5 Reasons Why Hobbies are Important for Your Children

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The modern world is full of fascinating technology and more information than we are able to access let alone process. While there are plenty of benefits to living in a digital age, it can also mean that children spend much of their free time glued to screens either playing online games, watching TV or even on social media. The concept of the hobby is becoming old fashioned for some, but in reality, there is more need for them in our society than ever before. Hobbies reinforce key skills and cognitive development, as well as giving children an escape from the pressures and information overload the internet can bring. Here are five reasons why hobbies are so important for both your child’s development and wellbeing. 

  • Sparks Their Creativity

A hobby which enables children to create something of their own by using their imagination gives children the opportunity to think outside of the box and discover new ideas. Whether it’s writing stories or poems, drawing or painting pictures or modelling with clay, being imaginative and creative is essential for your children as they learn to overcome problems and see life from different points of view.

  • Provides a Feeling of Accomplishment 

When a child is able to use their skills and/or imagination to create or achieve something, they will feel a greater sense of self-worth, pride, and confidence in themselves. Many hobbies require commitment, patience, and practice in order to achieve success, and it is these hobbies which teach children about perseverance and hard work. For example, learning to play a musical instrument such as a clarinet, trumpet or other brass instruments takes continued practice and trial and error. Working on a collection of stamps, coins or similar can also be a good hobby in terms of developing a long-term commitment to a project.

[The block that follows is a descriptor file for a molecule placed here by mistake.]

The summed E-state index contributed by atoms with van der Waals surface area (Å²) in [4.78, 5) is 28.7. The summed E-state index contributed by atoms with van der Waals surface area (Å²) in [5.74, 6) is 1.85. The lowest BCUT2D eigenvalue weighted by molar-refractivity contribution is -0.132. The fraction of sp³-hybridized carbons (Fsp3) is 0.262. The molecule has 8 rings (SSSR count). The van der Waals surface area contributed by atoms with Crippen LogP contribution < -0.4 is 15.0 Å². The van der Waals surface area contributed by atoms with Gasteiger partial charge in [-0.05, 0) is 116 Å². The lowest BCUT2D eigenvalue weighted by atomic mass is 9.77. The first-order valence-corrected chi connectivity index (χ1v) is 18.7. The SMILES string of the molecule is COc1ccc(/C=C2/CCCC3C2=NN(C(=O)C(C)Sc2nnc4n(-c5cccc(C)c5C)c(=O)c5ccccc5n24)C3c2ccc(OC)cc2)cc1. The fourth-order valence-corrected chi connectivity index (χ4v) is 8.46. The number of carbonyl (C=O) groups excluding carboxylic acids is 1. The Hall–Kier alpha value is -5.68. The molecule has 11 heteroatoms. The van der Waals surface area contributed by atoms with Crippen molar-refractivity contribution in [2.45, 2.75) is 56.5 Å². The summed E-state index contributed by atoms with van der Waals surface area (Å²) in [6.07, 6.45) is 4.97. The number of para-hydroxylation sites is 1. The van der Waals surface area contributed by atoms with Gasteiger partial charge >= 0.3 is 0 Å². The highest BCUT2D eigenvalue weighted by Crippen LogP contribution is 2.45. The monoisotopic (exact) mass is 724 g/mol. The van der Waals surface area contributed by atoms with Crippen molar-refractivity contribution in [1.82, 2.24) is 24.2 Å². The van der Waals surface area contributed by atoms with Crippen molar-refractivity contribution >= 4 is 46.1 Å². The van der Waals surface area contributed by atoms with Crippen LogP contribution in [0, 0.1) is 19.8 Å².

• Nurtures Intelligence

Some hobbies are great for nurturing and sharpening a child’s intellectual abilities outside of school hours without them even realising that they are doing so. Reading books and writing stories helps them to widen their vocabulary and experience different types of writing. In addition, reading a book requires sustained concentration and analysis in order to keep up with the plot and interpret underlying messages. Other hobbies which can develop a child’s intellectual abilities include completing jigsaw puzzles or playing games such as chess or Scrabble, which require strategic thinking. 

  • Encourages Teamwork

Team games and sports give children the opportunity to understand the importance of working with others towards a common goal, including communication, respect, leadership, and also the resilience needed in the face of defeat. They also learn how to be modest when they are victorious, which is another key social skill needed in later life, as well as the importance of practicing in order to improve. 

  • Builds Key Life Skills

In some cases, the hobbies we find as children lead us to a lifelong passion or even a career, so if your child shows a genuine and sustained interest in a hobby, support them and nurture their passion. In addition to all the skills and qualities mentioned in this article, children can also learn to set themselves goals, work towards them, and to manage their time efficiently. 

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